Tennis has been transformed over the last five decades by TV, money, technology, equipment, fashion and politics. But through all of that, the players have remained at the heart of the game. As part of our golden anniversary celebration of the Open era, Tennis.com presents its list of 50 best players—the Top 25 men and the Top 25 women—of the last 50 years. You'll be able to view the entire list in the March/April issue of TENNIS Magazine.
(Note: Only singles results were considered; any player who won a major title during the Open era had his or her entire career evaluated; all statistics are through the 2018 Australian Open.)
16. Virginia Wade
Years played: 1968–1986
Major titles: 3 (1968 US Open; 1972 Australian Open; 1977 Wimbledon)
“Nobody beats Vitas Gerulaitis 17 times in a row,” the irreverent American said in 1980, in tennis’ most memorably self-effacing line. Three years earlier, Great Britain’s best-ever women's player missed her chance to beat Vitas to the joke. After her stirring victory at the Centenary edition of Wimbledon in 1977, she might have crowed to Queen Elizabeth II as she handed her the winner’s dish, “Nobody keeps Virginia Wade from winning her home Slam 16 times in a row.”
The Bournemouth native and sometime resident of Wimbledon village had been trying to break through on Centre Court since 1962. By 1977, she had reached the semifinals there twice and the quarterfinals three times, but that wasn’t a match for the success she had enjoyed elsewhere. Despite being overshadowed by legendary figures like Billie Jean King, Chris Evert, Margaret Court and Evonne Goolagong for most of her career, Wade had picked her spots and won more than her share of important events.
In 1968 she won the first tournament of the Open era, in her hometown of Bournemouth. That same year she upset King in the final of the first US Open. And in 1972 she beat Goolagong for the Australian Open title. Wade’s elegantly relentless attacking game, anchored by a biting one-handed slice backhand and springy, skilled net play, had taken her to the No. 1 ranking in 1973, and would help win her 839 matches and 55 titles over a 26-year career that spanned the amateur and Open eras. Wade was consistent, too; she finished in the Top 10 every year from 1967 to 1979.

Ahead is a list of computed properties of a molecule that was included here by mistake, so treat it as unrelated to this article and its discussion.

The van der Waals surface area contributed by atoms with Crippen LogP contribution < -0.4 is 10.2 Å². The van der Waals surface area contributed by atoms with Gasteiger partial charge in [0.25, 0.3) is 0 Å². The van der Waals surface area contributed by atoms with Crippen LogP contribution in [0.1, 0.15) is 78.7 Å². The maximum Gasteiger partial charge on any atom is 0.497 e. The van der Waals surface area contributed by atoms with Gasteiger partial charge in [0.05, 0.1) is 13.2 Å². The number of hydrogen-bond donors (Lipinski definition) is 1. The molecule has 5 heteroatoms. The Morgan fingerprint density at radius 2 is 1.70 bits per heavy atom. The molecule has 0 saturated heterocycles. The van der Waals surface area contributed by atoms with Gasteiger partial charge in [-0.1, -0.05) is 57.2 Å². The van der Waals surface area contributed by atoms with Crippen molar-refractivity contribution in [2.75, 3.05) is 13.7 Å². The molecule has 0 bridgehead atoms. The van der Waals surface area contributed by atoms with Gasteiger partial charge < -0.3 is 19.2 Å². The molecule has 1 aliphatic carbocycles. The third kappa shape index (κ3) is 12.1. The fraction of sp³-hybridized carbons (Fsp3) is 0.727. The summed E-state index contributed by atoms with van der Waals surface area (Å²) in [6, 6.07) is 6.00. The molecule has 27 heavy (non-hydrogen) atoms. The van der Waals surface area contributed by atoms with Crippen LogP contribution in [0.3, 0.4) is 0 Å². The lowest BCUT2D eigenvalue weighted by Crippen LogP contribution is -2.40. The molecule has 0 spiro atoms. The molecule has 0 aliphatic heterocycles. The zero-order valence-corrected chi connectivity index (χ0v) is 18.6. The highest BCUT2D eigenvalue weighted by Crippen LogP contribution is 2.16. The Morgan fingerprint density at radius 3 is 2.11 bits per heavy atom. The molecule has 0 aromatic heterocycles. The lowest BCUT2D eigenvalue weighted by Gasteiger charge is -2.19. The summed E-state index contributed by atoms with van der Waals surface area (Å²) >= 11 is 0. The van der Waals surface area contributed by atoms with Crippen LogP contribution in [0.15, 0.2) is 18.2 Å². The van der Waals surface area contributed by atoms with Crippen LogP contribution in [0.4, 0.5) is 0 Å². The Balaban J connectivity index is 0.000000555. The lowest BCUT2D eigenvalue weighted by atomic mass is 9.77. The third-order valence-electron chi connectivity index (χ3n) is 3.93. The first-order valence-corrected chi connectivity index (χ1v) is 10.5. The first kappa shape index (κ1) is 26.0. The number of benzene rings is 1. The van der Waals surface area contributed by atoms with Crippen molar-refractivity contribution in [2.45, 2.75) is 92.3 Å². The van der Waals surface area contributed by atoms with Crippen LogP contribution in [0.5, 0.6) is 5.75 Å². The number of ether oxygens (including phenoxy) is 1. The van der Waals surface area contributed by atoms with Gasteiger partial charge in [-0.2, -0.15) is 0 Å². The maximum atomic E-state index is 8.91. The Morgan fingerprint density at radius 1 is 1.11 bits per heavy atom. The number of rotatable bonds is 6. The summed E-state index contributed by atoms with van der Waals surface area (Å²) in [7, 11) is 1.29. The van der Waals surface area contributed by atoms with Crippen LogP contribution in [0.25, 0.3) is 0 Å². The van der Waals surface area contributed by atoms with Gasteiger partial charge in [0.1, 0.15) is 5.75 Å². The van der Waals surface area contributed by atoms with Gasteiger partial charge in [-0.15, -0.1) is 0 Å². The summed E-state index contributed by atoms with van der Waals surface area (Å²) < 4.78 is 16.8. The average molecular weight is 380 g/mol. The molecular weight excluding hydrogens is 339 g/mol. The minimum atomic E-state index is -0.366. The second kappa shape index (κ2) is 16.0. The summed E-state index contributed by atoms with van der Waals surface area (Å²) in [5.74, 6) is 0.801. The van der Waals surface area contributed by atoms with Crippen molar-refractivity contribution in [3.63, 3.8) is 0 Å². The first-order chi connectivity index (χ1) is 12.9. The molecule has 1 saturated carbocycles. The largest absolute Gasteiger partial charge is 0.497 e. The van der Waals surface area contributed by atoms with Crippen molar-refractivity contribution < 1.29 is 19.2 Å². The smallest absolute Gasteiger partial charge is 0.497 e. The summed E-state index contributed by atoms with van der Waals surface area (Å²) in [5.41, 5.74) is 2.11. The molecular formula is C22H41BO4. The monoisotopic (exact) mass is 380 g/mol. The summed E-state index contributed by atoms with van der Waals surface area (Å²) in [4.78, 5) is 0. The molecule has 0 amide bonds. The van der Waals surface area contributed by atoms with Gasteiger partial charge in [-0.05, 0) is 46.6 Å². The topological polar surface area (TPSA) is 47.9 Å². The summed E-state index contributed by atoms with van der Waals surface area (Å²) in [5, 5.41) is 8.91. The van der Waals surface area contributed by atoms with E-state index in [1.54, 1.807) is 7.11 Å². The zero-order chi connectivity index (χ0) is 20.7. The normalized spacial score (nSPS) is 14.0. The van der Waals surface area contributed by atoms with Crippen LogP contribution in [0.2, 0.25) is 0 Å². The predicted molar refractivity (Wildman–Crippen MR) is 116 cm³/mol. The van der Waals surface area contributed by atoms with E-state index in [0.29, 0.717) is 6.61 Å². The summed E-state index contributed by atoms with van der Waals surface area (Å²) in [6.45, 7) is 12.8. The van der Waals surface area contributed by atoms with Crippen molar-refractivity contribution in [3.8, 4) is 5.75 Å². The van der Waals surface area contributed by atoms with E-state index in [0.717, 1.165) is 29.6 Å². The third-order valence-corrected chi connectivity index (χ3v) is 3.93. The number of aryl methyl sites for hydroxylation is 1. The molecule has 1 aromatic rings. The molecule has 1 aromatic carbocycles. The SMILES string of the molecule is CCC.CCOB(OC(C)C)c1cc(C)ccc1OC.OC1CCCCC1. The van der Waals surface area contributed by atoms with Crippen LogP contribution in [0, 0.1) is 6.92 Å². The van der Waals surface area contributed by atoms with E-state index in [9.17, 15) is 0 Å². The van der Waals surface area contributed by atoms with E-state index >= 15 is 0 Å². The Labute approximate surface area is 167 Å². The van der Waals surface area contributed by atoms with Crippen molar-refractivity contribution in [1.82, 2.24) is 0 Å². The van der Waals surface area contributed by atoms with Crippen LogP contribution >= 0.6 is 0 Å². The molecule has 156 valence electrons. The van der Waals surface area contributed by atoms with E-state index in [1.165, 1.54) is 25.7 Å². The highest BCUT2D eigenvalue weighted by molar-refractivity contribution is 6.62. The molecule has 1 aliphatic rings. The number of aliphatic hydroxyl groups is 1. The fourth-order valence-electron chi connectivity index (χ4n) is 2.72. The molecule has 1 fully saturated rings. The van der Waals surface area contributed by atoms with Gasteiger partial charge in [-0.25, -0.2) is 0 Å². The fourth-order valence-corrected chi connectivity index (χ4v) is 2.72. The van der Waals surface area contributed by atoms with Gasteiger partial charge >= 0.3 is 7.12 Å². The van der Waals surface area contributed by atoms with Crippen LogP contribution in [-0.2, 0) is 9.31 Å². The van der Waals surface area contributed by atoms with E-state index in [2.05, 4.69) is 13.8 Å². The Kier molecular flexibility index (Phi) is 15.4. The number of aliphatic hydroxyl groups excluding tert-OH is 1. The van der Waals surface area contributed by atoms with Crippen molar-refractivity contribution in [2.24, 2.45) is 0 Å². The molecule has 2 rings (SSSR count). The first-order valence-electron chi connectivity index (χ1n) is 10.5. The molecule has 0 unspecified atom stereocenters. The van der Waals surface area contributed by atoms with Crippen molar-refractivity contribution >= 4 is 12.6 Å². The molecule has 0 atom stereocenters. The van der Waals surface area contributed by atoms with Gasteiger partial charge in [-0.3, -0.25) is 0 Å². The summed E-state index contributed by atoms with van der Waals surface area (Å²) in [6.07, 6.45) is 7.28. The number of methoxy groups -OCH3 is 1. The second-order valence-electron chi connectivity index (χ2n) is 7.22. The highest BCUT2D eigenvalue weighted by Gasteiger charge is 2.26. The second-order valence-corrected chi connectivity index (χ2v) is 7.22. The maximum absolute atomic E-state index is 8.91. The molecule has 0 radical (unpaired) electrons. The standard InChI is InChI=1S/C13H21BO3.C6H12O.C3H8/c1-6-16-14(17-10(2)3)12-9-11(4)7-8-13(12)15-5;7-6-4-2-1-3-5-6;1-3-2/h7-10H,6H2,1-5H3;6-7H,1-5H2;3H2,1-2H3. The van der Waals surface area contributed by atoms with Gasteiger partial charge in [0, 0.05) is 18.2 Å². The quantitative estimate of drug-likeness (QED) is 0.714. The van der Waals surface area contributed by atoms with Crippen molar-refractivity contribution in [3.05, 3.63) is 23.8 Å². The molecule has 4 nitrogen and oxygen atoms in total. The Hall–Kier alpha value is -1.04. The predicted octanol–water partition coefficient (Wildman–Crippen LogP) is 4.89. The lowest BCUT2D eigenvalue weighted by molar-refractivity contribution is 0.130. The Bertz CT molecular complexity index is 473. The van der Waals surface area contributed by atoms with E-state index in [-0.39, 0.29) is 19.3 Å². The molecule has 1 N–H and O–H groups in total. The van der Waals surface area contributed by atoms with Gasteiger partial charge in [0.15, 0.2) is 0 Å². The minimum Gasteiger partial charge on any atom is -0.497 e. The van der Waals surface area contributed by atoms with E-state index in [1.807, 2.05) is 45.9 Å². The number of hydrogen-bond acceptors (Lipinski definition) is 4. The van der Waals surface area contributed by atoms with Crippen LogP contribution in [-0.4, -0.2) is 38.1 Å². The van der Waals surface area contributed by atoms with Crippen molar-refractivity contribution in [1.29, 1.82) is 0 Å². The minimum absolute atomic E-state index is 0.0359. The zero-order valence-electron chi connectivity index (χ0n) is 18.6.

Unfortunately, Wade also consistently came up just short at the tournament that meant the most to her. In 1974, she lost in the Wimbledon semifinals to Olga Morozova, 6-4 in the third set. In ’75, she lost in the quarters to Goolagong, 9-7 in the third set. In the ’77 semis, a few days before her 32nd birthday, Wade faced an even more daunting opponent in Chris Evert. The American would finish with a 10-2 record against the Brit, but this time, at last, destiny was on Wade’s side of the net. Playing what she called the match of her life, she upset the top seed in three sets. Two days later, she rode Centre Court’s wave of euphoria past Betty Stove for the title. On her 16th try, and on Wimbledon’s 100th anniversary, Wade had given her country a winner.
Defining Moment: When Queen Elizabeth II handed the Venus Rosewater Dish to Wade after her Wimbledon win in 1977, she said a few words of congratulations. Or at least Wade assumed they were congratulatory. She couldn’t hear them over the tumult coming from the audience. Wade didn’t mind, though; the fans were serenading her with the first words that came to their minds: “For She’s a Jolly Good Fellow.”
Watch: Virginia Wade wins 1977 Wimbledon title
Follow the men's and women's countdowns of The 50 Greatest Players of the Open Era throughout the month of February right here.
This Week on Tennis Channel Plus 2/12
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